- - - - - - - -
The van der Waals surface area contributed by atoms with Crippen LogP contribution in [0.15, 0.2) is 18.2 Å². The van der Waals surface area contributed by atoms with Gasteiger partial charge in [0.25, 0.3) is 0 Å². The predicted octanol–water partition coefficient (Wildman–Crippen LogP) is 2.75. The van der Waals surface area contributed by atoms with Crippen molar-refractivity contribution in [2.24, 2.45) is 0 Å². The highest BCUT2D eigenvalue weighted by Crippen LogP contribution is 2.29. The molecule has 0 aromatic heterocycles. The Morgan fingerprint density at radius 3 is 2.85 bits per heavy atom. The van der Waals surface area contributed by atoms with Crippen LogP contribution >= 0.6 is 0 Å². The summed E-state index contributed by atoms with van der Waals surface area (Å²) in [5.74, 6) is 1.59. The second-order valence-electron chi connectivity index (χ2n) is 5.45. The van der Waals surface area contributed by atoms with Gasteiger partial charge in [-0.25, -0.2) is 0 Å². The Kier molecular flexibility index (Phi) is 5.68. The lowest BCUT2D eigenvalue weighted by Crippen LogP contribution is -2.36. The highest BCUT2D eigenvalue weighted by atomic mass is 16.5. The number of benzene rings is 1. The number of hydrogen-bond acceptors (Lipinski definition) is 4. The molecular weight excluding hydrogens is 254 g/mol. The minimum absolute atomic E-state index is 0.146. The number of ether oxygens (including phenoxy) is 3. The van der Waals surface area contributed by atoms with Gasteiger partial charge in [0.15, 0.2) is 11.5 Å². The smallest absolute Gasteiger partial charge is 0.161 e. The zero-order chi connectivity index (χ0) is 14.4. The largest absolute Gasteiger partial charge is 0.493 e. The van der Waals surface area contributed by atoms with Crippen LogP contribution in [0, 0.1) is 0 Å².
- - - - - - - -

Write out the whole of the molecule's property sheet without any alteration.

The van der Waals surface area contributed by atoms with Crippen LogP contribution in [0.15, 0.2) is 18.2 Å². The van der Waals surface area contributed by atoms with Gasteiger partial charge in [0.25, 0.3) is 0 Å². The predicted octanol–water partition coefficient (Wildman–Crippen LogP) is 2.75. The van der Waals surface area contributed by atoms with Crippen molar-refractivity contribution in [2.24, 2.45) is 0 Å². The highest BCUT2D eigenvalue weighted by Crippen LogP contribution is 2.29. The molecule has 0 aromatic heterocycles. The Morgan fingerprint density at radius 3 is 2.85 bits per heavy atom. The van der Waals surface area contributed by atoms with Crippen LogP contribution >= 0.6 is 0 Å². The summed E-state index contributed by atoms with van der Waals surface area (Å²) in [5.74, 6) is 1.59. The second-order valence-electron chi connectivity index (χ2n) is 5.45. The van der Waals surface area contributed by atoms with Gasteiger partial charge in [-0.25, -0.2) is 0 Å². The Kier molecular flexibility index (Phi) is 5.68. The lowest BCUT2D eigenvalue weighted by Crippen LogP contribution is -2.36. The highest BCUT2D eigenvalue weighted by atomic mass is 16.5. The number of benzene rings is 1. The number of hydrogen-bond acceptors (Lipinski definition) is 4. The molecular weight excluding hydrogens is 254 g/mol. The minimum absolute atomic E-state index is 0.146. The number of ether oxygens (including phenoxy) is 3. The van der Waals surface area contributed by atoms with Gasteiger partial charge in [0.15, 0.2) is 11.5 Å². The smallest absolute Gasteiger partial charge is 0.161 e. The zero-order chi connectivity index (χ0) is 14.4. The largest absolute Gasteiger partial charge is 0.493 e. The van der Waals surface area contributed by atoms with Crippen LogP contribution in [0, 0.1) is 0 Å².